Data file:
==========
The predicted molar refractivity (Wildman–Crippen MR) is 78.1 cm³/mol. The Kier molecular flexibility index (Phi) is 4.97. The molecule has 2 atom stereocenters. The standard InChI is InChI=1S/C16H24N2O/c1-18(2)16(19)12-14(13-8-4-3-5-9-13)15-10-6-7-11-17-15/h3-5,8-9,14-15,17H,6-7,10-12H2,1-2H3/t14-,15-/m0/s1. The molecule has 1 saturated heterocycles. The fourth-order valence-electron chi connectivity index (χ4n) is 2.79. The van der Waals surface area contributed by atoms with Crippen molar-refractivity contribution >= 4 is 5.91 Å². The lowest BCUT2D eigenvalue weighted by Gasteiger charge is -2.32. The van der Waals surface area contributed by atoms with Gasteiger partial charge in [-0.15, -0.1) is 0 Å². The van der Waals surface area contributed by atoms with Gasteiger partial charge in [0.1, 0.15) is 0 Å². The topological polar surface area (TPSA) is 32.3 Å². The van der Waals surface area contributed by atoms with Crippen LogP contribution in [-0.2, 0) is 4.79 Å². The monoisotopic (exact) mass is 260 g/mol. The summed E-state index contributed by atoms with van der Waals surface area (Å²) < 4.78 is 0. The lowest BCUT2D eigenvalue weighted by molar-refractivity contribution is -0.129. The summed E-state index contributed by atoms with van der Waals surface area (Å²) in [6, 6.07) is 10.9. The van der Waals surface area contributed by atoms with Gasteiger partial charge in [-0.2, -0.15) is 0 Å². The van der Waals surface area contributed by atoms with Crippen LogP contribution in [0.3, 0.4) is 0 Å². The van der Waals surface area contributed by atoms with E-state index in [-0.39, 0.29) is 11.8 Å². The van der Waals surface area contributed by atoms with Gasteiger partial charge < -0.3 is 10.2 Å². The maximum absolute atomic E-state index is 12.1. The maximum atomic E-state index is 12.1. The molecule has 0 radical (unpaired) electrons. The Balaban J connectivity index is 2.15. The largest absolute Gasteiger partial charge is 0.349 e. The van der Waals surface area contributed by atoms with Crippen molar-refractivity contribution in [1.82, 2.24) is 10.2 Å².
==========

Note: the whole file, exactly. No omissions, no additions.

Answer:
The predicted molar refractivity (Wildman–Crippen MR) is 78.1 cm³/mol. The Kier molecular flexibility index (Phi) is 4.97. The molecule has 2 atom stereocenters. The standard InChI is InChI=1S/C16H24N2O/c1-18(2)16(19)12-14(13-8-4-3-5-9-13)15-10-6-7-11-17-15/h3-5,8-9,14-15,17H,6-7,10-12H2,1-2H3/t14-,15-/m0/s1. The molecule has 1 saturated heterocycles. The fourth-order valence-electron chi connectivity index (χ4n) is 2.79. The van der Waals surface area contributed by atoms with Crippen molar-refractivity contribution >= 4 is 5.91 Å². The lowest BCUT2D eigenvalue weighted by Gasteiger charge is -2.32. The van der Waals surface area contributed by atoms with Gasteiger partial charge in [-0.15, -0.1) is 0 Å². The van der Waals surface area contributed by atoms with Gasteiger partial charge in [0.1, 0.15) is 0 Å². The topological polar surface area (TPSA) is 32.3 Å². The van der Waals surface area contributed by atoms with Crippen LogP contribution in [-0.2, 0) is 4.79 Å². The monoisotopic (exact) mass is 260 g/mol. The summed E-state index contributed by atoms with van der Waals surface area (Å²) < 4.78 is 0. The lowest BCUT2D eigenvalue weighted by molar-refractivity contribution is -0.129. The summed E-state index contributed by atoms with van der Waals surface area (Å²) in [6, 6.07) is 10.9. The van der Waals surface area contributed by atoms with Gasteiger partial charge in [-0.2, -0.15) is 0 Å². The van der Waals surface area contributed by atoms with Crippen LogP contribution in [0.3, 0.4) is 0 Å². The van der Waals surface area contributed by atoms with E-state index in [-0.39, 0.29) is 11.8 Å². The van der Waals surface area contributed by atoms with Gasteiger partial charge < -0.3 is 10.2 Å². The maximum absolute atomic E-state index is 12.1. The maximum atomic E-state index is 12.1. The molecule has 0 radical (unpaired) electrons. The Balaban J connectivity index is 2.15. The largest absolute Gasteiger partial charge is 0.349 e. The van der Waals surface area contributed by atoms with Crippen molar-refractivity contribution in [1.82, 2.24) is 10.2 Å².